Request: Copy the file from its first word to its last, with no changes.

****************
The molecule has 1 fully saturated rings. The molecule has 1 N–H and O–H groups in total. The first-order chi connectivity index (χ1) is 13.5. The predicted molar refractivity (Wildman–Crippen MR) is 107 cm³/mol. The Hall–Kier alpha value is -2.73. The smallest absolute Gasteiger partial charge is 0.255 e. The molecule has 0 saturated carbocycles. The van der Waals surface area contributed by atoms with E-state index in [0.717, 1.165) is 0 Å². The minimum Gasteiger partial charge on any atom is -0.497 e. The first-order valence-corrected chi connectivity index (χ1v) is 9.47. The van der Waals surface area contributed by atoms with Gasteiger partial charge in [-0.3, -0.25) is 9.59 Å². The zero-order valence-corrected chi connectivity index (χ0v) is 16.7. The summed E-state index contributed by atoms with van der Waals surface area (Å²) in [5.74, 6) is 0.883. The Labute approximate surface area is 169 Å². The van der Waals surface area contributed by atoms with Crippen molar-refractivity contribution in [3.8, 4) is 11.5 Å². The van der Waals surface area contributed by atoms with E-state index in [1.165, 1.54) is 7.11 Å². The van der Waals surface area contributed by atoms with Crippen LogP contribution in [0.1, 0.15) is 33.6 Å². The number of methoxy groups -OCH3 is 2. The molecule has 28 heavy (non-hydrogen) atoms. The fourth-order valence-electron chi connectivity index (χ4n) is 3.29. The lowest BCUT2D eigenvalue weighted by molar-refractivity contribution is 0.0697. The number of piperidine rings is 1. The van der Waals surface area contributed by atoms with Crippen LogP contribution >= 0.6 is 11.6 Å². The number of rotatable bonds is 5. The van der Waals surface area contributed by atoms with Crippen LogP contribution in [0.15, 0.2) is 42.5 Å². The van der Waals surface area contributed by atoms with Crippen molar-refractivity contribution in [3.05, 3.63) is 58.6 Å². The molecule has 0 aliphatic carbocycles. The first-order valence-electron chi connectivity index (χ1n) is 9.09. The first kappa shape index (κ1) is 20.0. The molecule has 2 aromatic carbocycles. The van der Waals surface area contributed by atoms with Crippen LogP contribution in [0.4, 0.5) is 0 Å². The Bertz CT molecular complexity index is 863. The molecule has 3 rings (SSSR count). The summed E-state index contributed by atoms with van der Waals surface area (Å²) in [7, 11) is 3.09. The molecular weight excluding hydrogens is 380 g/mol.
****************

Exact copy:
The molecule has 1 fully saturated rings. The molecule has 1 N–H and O–H groups in total. The first-order chi connectivity index (χ1) is 13.5. The predicted molar refractivity (Wildman–Crippen MR) is 107 cm³/mol. The Hall–Kier alpha value is -2.73. The smallest absolute Gasteiger partial charge is 0.255 e. The molecule has 0 saturated carbocycles. The van der Waals surface area contributed by atoms with E-state index in [0.717, 1.165) is 0 Å². The minimum Gasteiger partial charge on any atom is -0.497 e. The first-order valence-corrected chi connectivity index (χ1v) is 9.47. The van der Waals surface area contributed by atoms with Gasteiger partial charge in [-0.3, -0.25) is 9.59 Å². The zero-order valence-corrected chi connectivity index (χ0v) is 16.7. The summed E-state index contributed by atoms with van der Waals surface area (Å²) in [5.74, 6) is 0.883. The Labute approximate surface area is 169 Å². The van der Waals surface area contributed by atoms with Crippen molar-refractivity contribution in [3.8, 4) is 11.5 Å². The van der Waals surface area contributed by atoms with E-state index in [1.165, 1.54) is 7.11 Å². The van der Waals surface area contributed by atoms with Crippen LogP contribution in [0.1, 0.15) is 33.6 Å². The number of methoxy groups -OCH3 is 2. The molecule has 28 heavy (non-hydrogen) atoms. The fourth-order valence-electron chi connectivity index (χ4n) is 3.29. The lowest BCUT2D eigenvalue weighted by molar-refractivity contribution is 0.0697. The number of piperidine rings is 1. The van der Waals surface area contributed by atoms with Crippen LogP contribution >= 0.6 is 11.6 Å². The number of rotatable bonds is 5. The van der Waals surface area contributed by atoms with Crippen LogP contribution in [0.15, 0.2) is 42.5 Å². The van der Waals surface area contributed by atoms with Crippen molar-refractivity contribution in [3.05, 3.63) is 58.6 Å². The molecule has 0 aliphatic carbocycles. The first-order valence-electron chi connectivity index (χ1n) is 9.09. The first kappa shape index (κ1) is 20.0. The molecule has 2 aromatic carbocycles. The van der Waals surface area contributed by atoms with Crippen LogP contribution in [0.4, 0.5) is 0 Å². The Bertz CT molecular complexity index is 863. The molecule has 3 rings (SSSR count). The summed E-state index contributed by atoms with van der Waals surface area (Å²) in [7, 11) is 3.09. The molecular weight excluding hydrogens is 380 g/mol.